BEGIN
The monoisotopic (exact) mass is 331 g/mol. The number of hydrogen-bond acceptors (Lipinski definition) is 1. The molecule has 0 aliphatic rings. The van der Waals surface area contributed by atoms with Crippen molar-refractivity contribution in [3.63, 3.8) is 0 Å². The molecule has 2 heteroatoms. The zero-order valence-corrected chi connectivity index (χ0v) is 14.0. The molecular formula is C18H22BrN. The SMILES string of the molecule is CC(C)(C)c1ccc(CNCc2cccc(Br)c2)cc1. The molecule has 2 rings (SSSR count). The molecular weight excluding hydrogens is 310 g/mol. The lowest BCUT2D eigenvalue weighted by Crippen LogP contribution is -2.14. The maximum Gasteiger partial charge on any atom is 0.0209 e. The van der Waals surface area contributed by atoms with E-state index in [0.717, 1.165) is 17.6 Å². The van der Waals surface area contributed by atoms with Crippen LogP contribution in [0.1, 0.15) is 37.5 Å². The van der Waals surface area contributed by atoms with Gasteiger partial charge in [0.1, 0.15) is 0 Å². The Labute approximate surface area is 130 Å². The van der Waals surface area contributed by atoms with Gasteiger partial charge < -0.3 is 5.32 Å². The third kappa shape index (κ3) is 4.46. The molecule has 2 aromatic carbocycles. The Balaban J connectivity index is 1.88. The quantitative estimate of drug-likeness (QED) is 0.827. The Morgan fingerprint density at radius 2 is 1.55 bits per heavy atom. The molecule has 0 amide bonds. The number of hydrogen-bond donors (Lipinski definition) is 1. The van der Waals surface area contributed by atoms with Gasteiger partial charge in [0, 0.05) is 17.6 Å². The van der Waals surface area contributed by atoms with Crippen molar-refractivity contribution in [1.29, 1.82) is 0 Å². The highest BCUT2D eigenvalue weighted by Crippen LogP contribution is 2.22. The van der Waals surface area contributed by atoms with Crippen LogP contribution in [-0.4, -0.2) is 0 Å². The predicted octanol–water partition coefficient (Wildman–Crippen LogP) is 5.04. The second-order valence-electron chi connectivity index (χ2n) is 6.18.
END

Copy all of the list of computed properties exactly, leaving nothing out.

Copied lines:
The monoisotopic (exact) mass is 331 g/mol. The number of hydrogen-bond acceptors (Lipinski definition) is 1. The molecule has 0 aliphatic rings. The van der Waals surface area contributed by atoms with Crippen molar-refractivity contribution in [3.63, 3.8) is 0 Å². The molecule has 2 heteroatoms. The zero-order valence-corrected chi connectivity index (χ0v) is 14.0. The molecular formula is C18H22BrN. The SMILES string of the molecule is CC(C)(C)c1ccc(CNCc2cccc(Br)c2)cc1. The molecule has 2 rings (SSSR count). The molecular weight excluding hydrogens is 310 g/mol. The lowest BCUT2D eigenvalue weighted by Crippen LogP contribution is -2.14. The maximum Gasteiger partial charge on any atom is 0.0209 e. The van der Waals surface area contributed by atoms with E-state index in [0.717, 1.165) is 17.6 Å². The van der Waals surface area contributed by atoms with Crippen LogP contribution in [0.1, 0.15) is 37.5 Å². The van der Waals surface area contributed by atoms with Gasteiger partial charge in [0.1, 0.15) is 0 Å². The Labute approximate surface area is 130 Å². The van der Waals surface area contributed by atoms with Gasteiger partial charge < -0.3 is 5.32 Å². The third kappa shape index (κ3) is 4.46. The molecule has 2 aromatic carbocycles. The Balaban J connectivity index is 1.88. The quantitative estimate of drug-likeness (QED) is 0.827. The Morgan fingerprint density at radius 2 is 1.55 bits per heavy atom. The molecule has 0 amide bonds. The number of hydrogen-bond donors (Lipinski definition) is 1. The van der Waals surface area contributed by atoms with Gasteiger partial charge in [0, 0.05) is 17.6 Å². The van der Waals surface area contributed by atoms with Crippen molar-refractivity contribution in [1.29, 1.82) is 0 Å². The highest BCUT2D eigenvalue weighted by Crippen LogP contribution is 2.22. The van der Waals surface area contributed by atoms with Crippen LogP contribution in [-0.4, -0.2) is 0 Å². The predicted octanol–water partition coefficient (Wildman–Crippen LogP) is 5.04. The second-order valence-electron chi connectivity index (χ2n) is 6.18.